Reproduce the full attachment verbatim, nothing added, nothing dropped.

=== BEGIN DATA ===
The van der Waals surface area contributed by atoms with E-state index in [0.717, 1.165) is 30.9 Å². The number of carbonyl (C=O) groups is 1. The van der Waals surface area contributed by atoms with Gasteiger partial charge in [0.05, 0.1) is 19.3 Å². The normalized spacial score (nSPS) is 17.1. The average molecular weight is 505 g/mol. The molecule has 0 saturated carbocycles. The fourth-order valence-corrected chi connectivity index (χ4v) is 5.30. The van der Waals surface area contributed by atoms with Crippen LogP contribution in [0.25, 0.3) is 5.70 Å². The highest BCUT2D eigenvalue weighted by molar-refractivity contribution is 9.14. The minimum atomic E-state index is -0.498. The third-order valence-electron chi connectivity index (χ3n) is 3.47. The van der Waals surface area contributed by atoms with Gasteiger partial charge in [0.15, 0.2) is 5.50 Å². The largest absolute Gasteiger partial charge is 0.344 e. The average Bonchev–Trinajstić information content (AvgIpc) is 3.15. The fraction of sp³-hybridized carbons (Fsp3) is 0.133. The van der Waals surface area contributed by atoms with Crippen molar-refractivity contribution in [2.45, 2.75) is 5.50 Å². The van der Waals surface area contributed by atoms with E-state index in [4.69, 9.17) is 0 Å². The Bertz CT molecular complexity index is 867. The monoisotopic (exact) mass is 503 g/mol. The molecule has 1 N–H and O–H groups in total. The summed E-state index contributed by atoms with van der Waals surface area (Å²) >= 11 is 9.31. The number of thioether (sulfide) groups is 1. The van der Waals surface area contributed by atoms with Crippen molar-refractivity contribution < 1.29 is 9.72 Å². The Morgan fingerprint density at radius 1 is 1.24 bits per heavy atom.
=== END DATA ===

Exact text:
The van der Waals surface area contributed by atoms with E-state index in [0.717, 1.165) is 30.9 Å². The number of carbonyl (C=O) groups is 1. The van der Waals surface area contributed by atoms with Gasteiger partial charge in [0.05, 0.1) is 19.3 Å². The normalized spacial score (nSPS) is 17.1. The average molecular weight is 505 g/mol. The molecule has 0 saturated carbocycles. The fourth-order valence-corrected chi connectivity index (χ4v) is 5.30. The van der Waals surface area contributed by atoms with Crippen LogP contribution in [0.25, 0.3) is 5.70 Å². The highest BCUT2D eigenvalue weighted by molar-refractivity contribution is 9.14. The minimum atomic E-state index is -0.498. The third-order valence-electron chi connectivity index (χ3n) is 3.47. The van der Waals surface area contributed by atoms with Gasteiger partial charge in [0.15, 0.2) is 5.50 Å². The largest absolute Gasteiger partial charge is 0.344 e. The average Bonchev–Trinajstić information content (AvgIpc) is 3.15. The fraction of sp³-hybridized carbons (Fsp3) is 0.133. The van der Waals surface area contributed by atoms with Crippen molar-refractivity contribution in [2.45, 2.75) is 5.50 Å². The van der Waals surface area contributed by atoms with E-state index in [4.69, 9.17) is 0 Å². The Bertz CT molecular complexity index is 867. The monoisotopic (exact) mass is 503 g/mol. The molecule has 1 N–H and O–H groups in total. The summed E-state index contributed by atoms with van der Waals surface area (Å²) >= 11 is 9.31. The number of thioether (sulfide) groups is 1. The van der Waals surface area contributed by atoms with Crippen molar-refractivity contribution < 1.29 is 9.72 Å². The Morgan fingerprint density at radius 1 is 1.24 bits per heavy atom.